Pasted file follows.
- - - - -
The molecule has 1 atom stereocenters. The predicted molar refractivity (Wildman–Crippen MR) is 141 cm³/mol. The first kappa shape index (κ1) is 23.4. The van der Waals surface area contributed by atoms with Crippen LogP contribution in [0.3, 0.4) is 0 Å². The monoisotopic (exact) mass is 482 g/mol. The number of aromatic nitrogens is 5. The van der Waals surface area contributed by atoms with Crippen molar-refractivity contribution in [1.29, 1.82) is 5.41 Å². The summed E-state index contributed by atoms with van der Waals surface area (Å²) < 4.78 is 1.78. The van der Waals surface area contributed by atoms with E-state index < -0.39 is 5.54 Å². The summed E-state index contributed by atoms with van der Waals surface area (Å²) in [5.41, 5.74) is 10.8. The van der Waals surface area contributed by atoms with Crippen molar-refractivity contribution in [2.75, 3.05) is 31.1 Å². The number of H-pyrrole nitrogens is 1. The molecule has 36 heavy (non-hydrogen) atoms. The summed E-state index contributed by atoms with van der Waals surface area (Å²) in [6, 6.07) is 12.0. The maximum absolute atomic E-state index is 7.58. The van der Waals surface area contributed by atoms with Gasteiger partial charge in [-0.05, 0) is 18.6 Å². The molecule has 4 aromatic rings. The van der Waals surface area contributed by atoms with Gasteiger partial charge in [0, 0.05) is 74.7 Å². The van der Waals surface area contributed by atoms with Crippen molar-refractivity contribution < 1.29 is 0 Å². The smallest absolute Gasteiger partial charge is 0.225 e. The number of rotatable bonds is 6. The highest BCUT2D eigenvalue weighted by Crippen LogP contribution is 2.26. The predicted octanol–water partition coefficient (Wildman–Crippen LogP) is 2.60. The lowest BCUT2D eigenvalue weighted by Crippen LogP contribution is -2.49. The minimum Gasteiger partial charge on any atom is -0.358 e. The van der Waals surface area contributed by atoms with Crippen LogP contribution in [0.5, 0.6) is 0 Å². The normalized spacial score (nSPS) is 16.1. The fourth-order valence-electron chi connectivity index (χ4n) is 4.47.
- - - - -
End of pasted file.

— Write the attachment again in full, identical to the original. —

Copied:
The molecule has 1 atom stereocenters. The predicted molar refractivity (Wildman–Crippen MR) is 141 cm³/mol. The first kappa shape index (κ1) is 23.4. The van der Waals surface area contributed by atoms with Crippen LogP contribution in [0.3, 0.4) is 0 Å². The monoisotopic (exact) mass is 482 g/mol. The number of aromatic nitrogens is 5. The van der Waals surface area contributed by atoms with Crippen molar-refractivity contribution in [1.29, 1.82) is 5.41 Å². The summed E-state index contributed by atoms with van der Waals surface area (Å²) < 4.78 is 1.78. The van der Waals surface area contributed by atoms with E-state index < -0.39 is 5.54 Å². The summed E-state index contributed by atoms with van der Waals surface area (Å²) in [5.41, 5.74) is 10.8. The van der Waals surface area contributed by atoms with Crippen molar-refractivity contribution in [2.75, 3.05) is 31.1 Å². The number of H-pyrrole nitrogens is 1. The molecule has 36 heavy (non-hydrogen) atoms. The summed E-state index contributed by atoms with van der Waals surface area (Å²) in [6, 6.07) is 12.0. The maximum absolute atomic E-state index is 7.58. The van der Waals surface area contributed by atoms with Gasteiger partial charge in [-0.05, 0) is 18.6 Å². The molecule has 4 aromatic rings. The van der Waals surface area contributed by atoms with Gasteiger partial charge in [0, 0.05) is 74.7 Å². The van der Waals surface area contributed by atoms with Crippen molar-refractivity contribution < 1.29 is 0 Å². The smallest absolute Gasteiger partial charge is 0.225 e. The number of rotatable bonds is 6. The highest BCUT2D eigenvalue weighted by Crippen LogP contribution is 2.26. The predicted octanol–water partition coefficient (Wildman–Crippen LogP) is 2.60. The lowest BCUT2D eigenvalue weighted by Crippen LogP contribution is -2.49. The minimum Gasteiger partial charge on any atom is -0.358 e. The van der Waals surface area contributed by atoms with Crippen LogP contribution in [0.5, 0.6) is 0 Å². The normalized spacial score (nSPS) is 16.1. The fourth-order valence-electron chi connectivity index (χ4n) is 4.47.